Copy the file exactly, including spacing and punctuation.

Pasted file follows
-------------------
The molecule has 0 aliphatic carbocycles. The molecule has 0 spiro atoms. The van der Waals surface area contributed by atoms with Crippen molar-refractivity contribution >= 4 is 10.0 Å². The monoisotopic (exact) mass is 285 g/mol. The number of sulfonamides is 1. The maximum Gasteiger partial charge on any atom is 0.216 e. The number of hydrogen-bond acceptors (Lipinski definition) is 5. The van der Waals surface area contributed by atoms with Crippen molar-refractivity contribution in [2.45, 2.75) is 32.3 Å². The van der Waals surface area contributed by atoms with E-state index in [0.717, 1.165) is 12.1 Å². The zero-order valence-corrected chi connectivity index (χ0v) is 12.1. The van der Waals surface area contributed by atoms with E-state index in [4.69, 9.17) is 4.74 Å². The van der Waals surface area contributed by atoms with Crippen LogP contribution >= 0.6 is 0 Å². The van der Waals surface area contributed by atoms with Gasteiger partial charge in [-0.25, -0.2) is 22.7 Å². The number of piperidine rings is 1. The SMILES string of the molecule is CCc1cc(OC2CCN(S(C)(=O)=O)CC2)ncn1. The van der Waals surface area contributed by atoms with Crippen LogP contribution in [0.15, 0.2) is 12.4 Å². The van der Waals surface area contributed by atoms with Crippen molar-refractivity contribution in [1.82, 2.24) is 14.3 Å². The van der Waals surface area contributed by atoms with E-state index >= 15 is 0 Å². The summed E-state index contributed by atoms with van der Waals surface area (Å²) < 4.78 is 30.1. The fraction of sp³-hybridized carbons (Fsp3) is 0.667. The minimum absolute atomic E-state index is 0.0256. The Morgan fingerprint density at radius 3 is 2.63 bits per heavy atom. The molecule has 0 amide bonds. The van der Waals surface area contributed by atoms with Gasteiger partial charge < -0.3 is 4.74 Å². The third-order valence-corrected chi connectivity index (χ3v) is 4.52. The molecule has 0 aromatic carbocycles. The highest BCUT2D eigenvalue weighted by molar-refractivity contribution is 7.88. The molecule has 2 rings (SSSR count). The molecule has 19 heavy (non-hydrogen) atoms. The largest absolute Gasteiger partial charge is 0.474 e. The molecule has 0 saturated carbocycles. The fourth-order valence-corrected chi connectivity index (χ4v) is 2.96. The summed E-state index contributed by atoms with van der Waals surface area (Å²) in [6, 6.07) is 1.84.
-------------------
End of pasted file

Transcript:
The molecule has 0 aliphatic carbocycles. The molecule has 0 spiro atoms. The van der Waals surface area contributed by atoms with Crippen molar-refractivity contribution >= 4 is 10.0 Å². The monoisotopic (exact) mass is 285 g/mol. The number of sulfonamides is 1. The maximum Gasteiger partial charge on any atom is 0.216 e. The number of hydrogen-bond acceptors (Lipinski definition) is 5. The van der Waals surface area contributed by atoms with Crippen molar-refractivity contribution in [2.45, 2.75) is 32.3 Å². The van der Waals surface area contributed by atoms with E-state index in [0.717, 1.165) is 12.1 Å². The zero-order valence-corrected chi connectivity index (χ0v) is 12.1. The van der Waals surface area contributed by atoms with E-state index in [4.69, 9.17) is 4.74 Å². The van der Waals surface area contributed by atoms with Crippen LogP contribution >= 0.6 is 0 Å². The van der Waals surface area contributed by atoms with Gasteiger partial charge in [-0.25, -0.2) is 22.7 Å². The number of piperidine rings is 1. The SMILES string of the molecule is CCc1cc(OC2CCN(S(C)(=O)=O)CC2)ncn1. The van der Waals surface area contributed by atoms with Crippen LogP contribution in [0.15, 0.2) is 12.4 Å². The van der Waals surface area contributed by atoms with Crippen molar-refractivity contribution in [1.82, 2.24) is 14.3 Å². The van der Waals surface area contributed by atoms with E-state index >= 15 is 0 Å². The summed E-state index contributed by atoms with van der Waals surface area (Å²) < 4.78 is 30.1. The fraction of sp³-hybridized carbons (Fsp3) is 0.667. The minimum absolute atomic E-state index is 0.0256. The Morgan fingerprint density at radius 3 is 2.63 bits per heavy atom. The molecule has 0 amide bonds. The van der Waals surface area contributed by atoms with Gasteiger partial charge < -0.3 is 4.74 Å². The third-order valence-corrected chi connectivity index (χ3v) is 4.52. The molecule has 0 aromatic carbocycles. The highest BCUT2D eigenvalue weighted by molar-refractivity contribution is 7.88. The molecule has 2 rings (SSSR count). The molecule has 19 heavy (non-hydrogen) atoms. The largest absolute Gasteiger partial charge is 0.474 e. The molecule has 0 saturated carbocycles. The fourth-order valence-corrected chi connectivity index (χ4v) is 2.96. The summed E-state index contributed by atoms with van der Waals surface area (Å²) in [6, 6.07) is 1.84.